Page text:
Such self-sacrificing methods of political resistance have been favoured by those who faced a strong and entrenched power, particularly the apparatus of a strong state. While nationalist leaders like Gandhi and Aurobindo used 'passive resistance' to resist the colonial power, Rohith and students like him have recently resisted entrenched social oppression — on caste as well as religious and ethnic lines.
Pent-up anger is emerging
Their activism has been vigorous over the past year. Indeed, the huge posthumous sympathy for Rohith must be understood in the context of widespread anger over trends that have come to light during the past year and more.
A minister in the Union government made a remark comparing infant Dalits (who had been killed in arson by upper caste neighbours) to dogs. Similar language has been used to disparage a Dalit teacher at one of the country’s most prestigious colleges (now a university) after he was bitten by a dog on campus. There have been several incidents of stripping, beating and other acts of humiliation. School children have been severely beaten for touching plates 'reserved' for upper caste classmates. Ambedkarite students at institutions like the Tata Institute of Social Sciences and some IITs have suffered casteist persecution.
Rohith’s death may not reshape the country as fundamentally as Potti’s death did, but already it has put the central government on the back foot far more than any of those other recent humiliations of Dalits did. It has sharply focused caste-based discrimination in the halls of academia, and the Manu-oriented biases of powerful sections of the current ruling establishment.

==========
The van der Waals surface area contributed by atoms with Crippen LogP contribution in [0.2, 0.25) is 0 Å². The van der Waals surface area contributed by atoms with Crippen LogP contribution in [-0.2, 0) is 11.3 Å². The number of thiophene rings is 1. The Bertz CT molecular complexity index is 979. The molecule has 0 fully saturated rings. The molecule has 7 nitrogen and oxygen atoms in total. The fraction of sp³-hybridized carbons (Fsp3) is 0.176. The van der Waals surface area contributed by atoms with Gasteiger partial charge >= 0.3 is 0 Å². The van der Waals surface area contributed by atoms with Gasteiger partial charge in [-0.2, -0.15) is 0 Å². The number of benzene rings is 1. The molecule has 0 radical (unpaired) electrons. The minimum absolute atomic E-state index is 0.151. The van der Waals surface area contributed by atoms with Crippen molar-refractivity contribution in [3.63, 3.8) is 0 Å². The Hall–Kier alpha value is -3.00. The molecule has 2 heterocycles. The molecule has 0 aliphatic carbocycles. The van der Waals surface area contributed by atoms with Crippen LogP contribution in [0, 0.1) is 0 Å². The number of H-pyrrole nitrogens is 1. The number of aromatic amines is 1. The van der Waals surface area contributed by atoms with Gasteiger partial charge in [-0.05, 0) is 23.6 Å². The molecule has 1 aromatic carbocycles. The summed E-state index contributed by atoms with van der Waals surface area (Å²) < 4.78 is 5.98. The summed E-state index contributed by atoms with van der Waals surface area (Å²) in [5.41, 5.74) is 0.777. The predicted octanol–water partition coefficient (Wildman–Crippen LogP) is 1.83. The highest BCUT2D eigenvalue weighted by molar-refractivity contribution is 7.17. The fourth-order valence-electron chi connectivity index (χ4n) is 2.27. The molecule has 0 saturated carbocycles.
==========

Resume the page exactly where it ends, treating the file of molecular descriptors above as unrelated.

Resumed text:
Apologists for the government have ended up pushing up the levels of anger and reaction. Trying to argue that Rohith was not Dalit in the first place was like salt on a wound — a petty, mealy-mouthed attempt to posthumously deny to a victim even the truth of his life, as he experienced and viewed it. Accusations are flying thick and fast in the political arena over who is playing caste politics: Kejriwal was reported to have accused BJP ministers of trying to turn it into a Dalit versus non-Dalit issue.
Members and leaders of the BJP and its affiliates would do much better to introspect than get drawn into such sparring. They must realize that their party has come a long way over the past three decades by redefining categories and concepts like secularism, but also by normalising the manipulation of facts. ABVP activist Susheel Kumar, whose ego apparently caused Rohith’s death, is said to have misrepresented his appendicitis as an injury suffered in an assault by Ambedkarite students such as Rohith.
This sort of cynical misrepresentation has too often been the BJP’s style; it has cynically wrapped some of its key agendas in highly emotive issues. Just like 'jihadi' terrorism has come back to bite its promoters, this sort of manipulations can prove costly. The BJP may already be riding a tiger it cannot dismount.
It was in the wake of the implementation of the Mandal Commission report that it quickly pushed the Ramjanmabhoomi movement to a much higher pitch than before. The party’s then president, LK Advani, undertook his first 'Rath Yatra' mobilisation drive across the country just a couple of months after the implementation of the Mandal report, which recommended positive discrimination for backward castes. Throughout, the Ayodhya issue has been the shorthand that Uttar Pradesh’s upper castes have used to script a pan-Hindu alliance to counter backward and scheduled caste mobilisation.
Now that the party is in power at the Centre, it is hobbled by the prejudices and animosities of a wide phalanx of its leaders. They not only support Hindutva, they have deeply imbibed the principles of Manu. Many of them, and their key supporters, despise some of the lower castes. Whether they realized what they were doing or not, the ABVP activists at the University of Hyderabad and their supporters, in the faculty there and in the corridors of power in New Delhi, have countered social mobility, citizens’ empowerment and equality.
These attitudes are divisive. They go against the grain of the Constitution. They undermine economic growth, political stability and national security. The ruling party must purge itself of such prejudices if the country is to move ahead cohesively towards a shared future of social justice and dignity.